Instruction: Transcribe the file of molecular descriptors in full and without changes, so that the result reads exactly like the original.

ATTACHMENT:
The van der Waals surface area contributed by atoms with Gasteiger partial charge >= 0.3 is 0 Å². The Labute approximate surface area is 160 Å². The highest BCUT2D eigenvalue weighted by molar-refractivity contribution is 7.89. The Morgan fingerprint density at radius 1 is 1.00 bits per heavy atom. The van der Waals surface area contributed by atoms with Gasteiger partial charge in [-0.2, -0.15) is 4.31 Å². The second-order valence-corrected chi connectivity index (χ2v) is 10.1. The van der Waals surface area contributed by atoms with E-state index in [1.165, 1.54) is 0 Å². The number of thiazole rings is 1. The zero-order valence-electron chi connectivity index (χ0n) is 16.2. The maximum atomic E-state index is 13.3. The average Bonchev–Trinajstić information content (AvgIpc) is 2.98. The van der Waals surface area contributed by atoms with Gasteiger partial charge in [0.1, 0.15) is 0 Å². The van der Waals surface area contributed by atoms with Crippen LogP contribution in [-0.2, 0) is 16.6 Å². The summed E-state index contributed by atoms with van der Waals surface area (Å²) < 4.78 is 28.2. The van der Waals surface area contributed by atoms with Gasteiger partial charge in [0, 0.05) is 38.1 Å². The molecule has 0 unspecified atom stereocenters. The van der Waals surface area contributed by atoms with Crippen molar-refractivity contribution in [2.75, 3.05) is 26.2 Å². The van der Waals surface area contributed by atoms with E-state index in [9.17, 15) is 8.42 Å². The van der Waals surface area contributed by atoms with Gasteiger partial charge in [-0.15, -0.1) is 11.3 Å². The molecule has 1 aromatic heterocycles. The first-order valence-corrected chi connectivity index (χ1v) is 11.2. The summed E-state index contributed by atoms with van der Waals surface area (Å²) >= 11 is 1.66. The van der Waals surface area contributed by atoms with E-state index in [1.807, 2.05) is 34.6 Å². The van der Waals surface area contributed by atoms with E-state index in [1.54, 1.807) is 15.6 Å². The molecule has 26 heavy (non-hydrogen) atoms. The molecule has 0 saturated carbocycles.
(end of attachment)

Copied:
The van der Waals surface area contributed by atoms with Gasteiger partial charge >= 0.3 is 0 Å². The Labute approximate surface area is 160 Å². The highest BCUT2D eigenvalue weighted by molar-refractivity contribution is 7.89. The Morgan fingerprint density at radius 1 is 1.00 bits per heavy atom. The van der Waals surface area contributed by atoms with Gasteiger partial charge in [-0.2, -0.15) is 4.31 Å². The second-order valence-corrected chi connectivity index (χ2v) is 10.1. The van der Waals surface area contributed by atoms with E-state index in [1.165, 1.54) is 0 Å². The number of thiazole rings is 1. The zero-order valence-electron chi connectivity index (χ0n) is 16.2. The maximum atomic E-state index is 13.3. The average Bonchev–Trinajstić information content (AvgIpc) is 2.98. The van der Waals surface area contributed by atoms with Gasteiger partial charge in [0.1, 0.15) is 0 Å². The van der Waals surface area contributed by atoms with Crippen LogP contribution in [-0.2, 0) is 16.6 Å². The summed E-state index contributed by atoms with van der Waals surface area (Å²) < 4.78 is 28.2. The van der Waals surface area contributed by atoms with Gasteiger partial charge in [0, 0.05) is 38.1 Å². The molecule has 0 unspecified atom stereocenters. The van der Waals surface area contributed by atoms with Crippen molar-refractivity contribution in [2.75, 3.05) is 26.2 Å². The van der Waals surface area contributed by atoms with E-state index in [9.17, 15) is 8.42 Å². The van der Waals surface area contributed by atoms with Gasteiger partial charge in [-0.15, -0.1) is 11.3 Å². The molecule has 1 aromatic heterocycles. The first-order valence-corrected chi connectivity index (χ1v) is 11.2. The summed E-state index contributed by atoms with van der Waals surface area (Å²) >= 11 is 1.66. The van der Waals surface area contributed by atoms with E-state index in [1.807, 2.05) is 34.6 Å². The van der Waals surface area contributed by atoms with E-state index in [1.54, 1.807) is 15.6 Å². The molecule has 26 heavy (non-hydrogen) atoms. The molecule has 0 saturated carbocycles.